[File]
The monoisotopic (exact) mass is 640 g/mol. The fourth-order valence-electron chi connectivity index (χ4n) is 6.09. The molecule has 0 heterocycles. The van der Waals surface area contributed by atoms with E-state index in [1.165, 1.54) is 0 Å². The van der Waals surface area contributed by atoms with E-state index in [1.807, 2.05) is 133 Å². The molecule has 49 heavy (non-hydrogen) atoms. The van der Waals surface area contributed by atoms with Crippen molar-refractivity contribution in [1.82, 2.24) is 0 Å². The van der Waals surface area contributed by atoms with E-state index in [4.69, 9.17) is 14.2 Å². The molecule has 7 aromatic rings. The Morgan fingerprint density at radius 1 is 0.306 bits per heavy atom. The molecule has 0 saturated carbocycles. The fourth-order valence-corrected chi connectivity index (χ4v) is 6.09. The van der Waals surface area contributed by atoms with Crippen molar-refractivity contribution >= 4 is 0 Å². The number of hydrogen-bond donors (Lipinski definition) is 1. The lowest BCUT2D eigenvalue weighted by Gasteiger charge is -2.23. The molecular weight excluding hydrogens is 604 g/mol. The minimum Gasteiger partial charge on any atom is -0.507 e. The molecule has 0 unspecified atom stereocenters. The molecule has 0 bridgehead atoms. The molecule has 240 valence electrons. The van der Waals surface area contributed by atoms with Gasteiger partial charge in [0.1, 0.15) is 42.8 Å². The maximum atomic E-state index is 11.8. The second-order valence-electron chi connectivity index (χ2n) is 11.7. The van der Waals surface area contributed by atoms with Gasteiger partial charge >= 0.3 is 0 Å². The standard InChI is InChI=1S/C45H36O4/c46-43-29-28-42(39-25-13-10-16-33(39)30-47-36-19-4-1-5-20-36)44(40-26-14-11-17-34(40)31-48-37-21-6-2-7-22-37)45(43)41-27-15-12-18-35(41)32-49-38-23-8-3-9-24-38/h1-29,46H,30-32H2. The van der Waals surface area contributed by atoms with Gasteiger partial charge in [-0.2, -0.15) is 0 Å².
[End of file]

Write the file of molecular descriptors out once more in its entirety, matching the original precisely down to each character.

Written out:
The monoisotopic (exact) mass is 640 g/mol. The fourth-order valence-electron chi connectivity index (χ4n) is 6.09. The molecule has 0 heterocycles. The van der Waals surface area contributed by atoms with E-state index in [1.165, 1.54) is 0 Å². The van der Waals surface area contributed by atoms with E-state index in [1.807, 2.05) is 133 Å². The molecule has 49 heavy (non-hydrogen) atoms. The van der Waals surface area contributed by atoms with Crippen molar-refractivity contribution in [1.82, 2.24) is 0 Å². The van der Waals surface area contributed by atoms with E-state index in [4.69, 9.17) is 14.2 Å². The molecule has 7 aromatic rings. The Morgan fingerprint density at radius 1 is 0.306 bits per heavy atom. The molecule has 0 saturated carbocycles. The fourth-order valence-corrected chi connectivity index (χ4v) is 6.09. The van der Waals surface area contributed by atoms with Crippen molar-refractivity contribution >= 4 is 0 Å². The number of hydrogen-bond donors (Lipinski definition) is 1. The lowest BCUT2D eigenvalue weighted by Gasteiger charge is -2.23. The molecular weight excluding hydrogens is 604 g/mol. The minimum Gasteiger partial charge on any atom is -0.507 e. The molecule has 0 unspecified atom stereocenters. The molecule has 0 bridgehead atoms. The molecule has 240 valence electrons. The van der Waals surface area contributed by atoms with Gasteiger partial charge in [0.1, 0.15) is 42.8 Å². The maximum atomic E-state index is 11.8. The second-order valence-electron chi connectivity index (χ2n) is 11.7. The van der Waals surface area contributed by atoms with Gasteiger partial charge >= 0.3 is 0 Å². The standard InChI is InChI=1S/C45H36O4/c46-43-29-28-42(39-25-13-10-16-33(39)30-47-36-19-4-1-5-20-36)44(40-26-14-11-17-34(40)31-48-37-21-6-2-7-22-37)45(43)41-27-15-12-18-35(41)32-49-38-23-8-3-9-24-38/h1-29,46H,30-32H2. The van der Waals surface area contributed by atoms with Gasteiger partial charge in [-0.2, -0.15) is 0 Å².